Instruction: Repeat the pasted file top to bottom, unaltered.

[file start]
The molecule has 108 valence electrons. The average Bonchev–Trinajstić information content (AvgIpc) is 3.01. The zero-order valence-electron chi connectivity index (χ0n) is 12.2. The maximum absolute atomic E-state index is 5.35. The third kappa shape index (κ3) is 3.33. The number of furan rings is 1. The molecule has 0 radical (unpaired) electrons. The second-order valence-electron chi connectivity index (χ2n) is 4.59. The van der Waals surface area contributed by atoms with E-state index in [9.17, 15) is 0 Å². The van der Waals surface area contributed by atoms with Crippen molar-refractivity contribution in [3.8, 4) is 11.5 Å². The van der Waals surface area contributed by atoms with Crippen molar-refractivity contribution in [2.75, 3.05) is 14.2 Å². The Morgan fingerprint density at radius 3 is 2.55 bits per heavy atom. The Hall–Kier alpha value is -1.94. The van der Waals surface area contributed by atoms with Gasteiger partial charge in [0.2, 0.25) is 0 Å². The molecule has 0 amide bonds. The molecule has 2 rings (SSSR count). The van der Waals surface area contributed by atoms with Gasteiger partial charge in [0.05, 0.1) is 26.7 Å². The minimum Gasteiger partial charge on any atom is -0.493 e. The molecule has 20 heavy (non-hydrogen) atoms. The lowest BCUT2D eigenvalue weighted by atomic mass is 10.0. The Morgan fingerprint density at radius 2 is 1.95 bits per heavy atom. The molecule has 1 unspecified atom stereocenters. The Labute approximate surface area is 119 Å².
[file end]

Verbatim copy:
The molecule has 108 valence electrons. The average Bonchev–Trinajstić information content (AvgIpc) is 3.01. The zero-order valence-electron chi connectivity index (χ0n) is 12.2. The maximum absolute atomic E-state index is 5.35. The third kappa shape index (κ3) is 3.33. The number of furan rings is 1. The molecule has 0 radical (unpaired) electrons. The second-order valence-electron chi connectivity index (χ2n) is 4.59. The van der Waals surface area contributed by atoms with E-state index in [9.17, 15) is 0 Å². The van der Waals surface area contributed by atoms with Crippen molar-refractivity contribution in [3.8, 4) is 11.5 Å². The van der Waals surface area contributed by atoms with Crippen molar-refractivity contribution in [2.75, 3.05) is 14.2 Å². The Morgan fingerprint density at radius 3 is 2.55 bits per heavy atom. The Hall–Kier alpha value is -1.94. The van der Waals surface area contributed by atoms with Gasteiger partial charge in [0.2, 0.25) is 0 Å². The molecule has 0 amide bonds. The molecule has 2 rings (SSSR count). The van der Waals surface area contributed by atoms with Gasteiger partial charge in [0.05, 0.1) is 26.7 Å². The minimum Gasteiger partial charge on any atom is -0.493 e. The molecule has 20 heavy (non-hydrogen) atoms. The lowest BCUT2D eigenvalue weighted by atomic mass is 10.0. The Morgan fingerprint density at radius 2 is 1.95 bits per heavy atom. The molecule has 1 unspecified atom stereocenters. The Labute approximate surface area is 119 Å².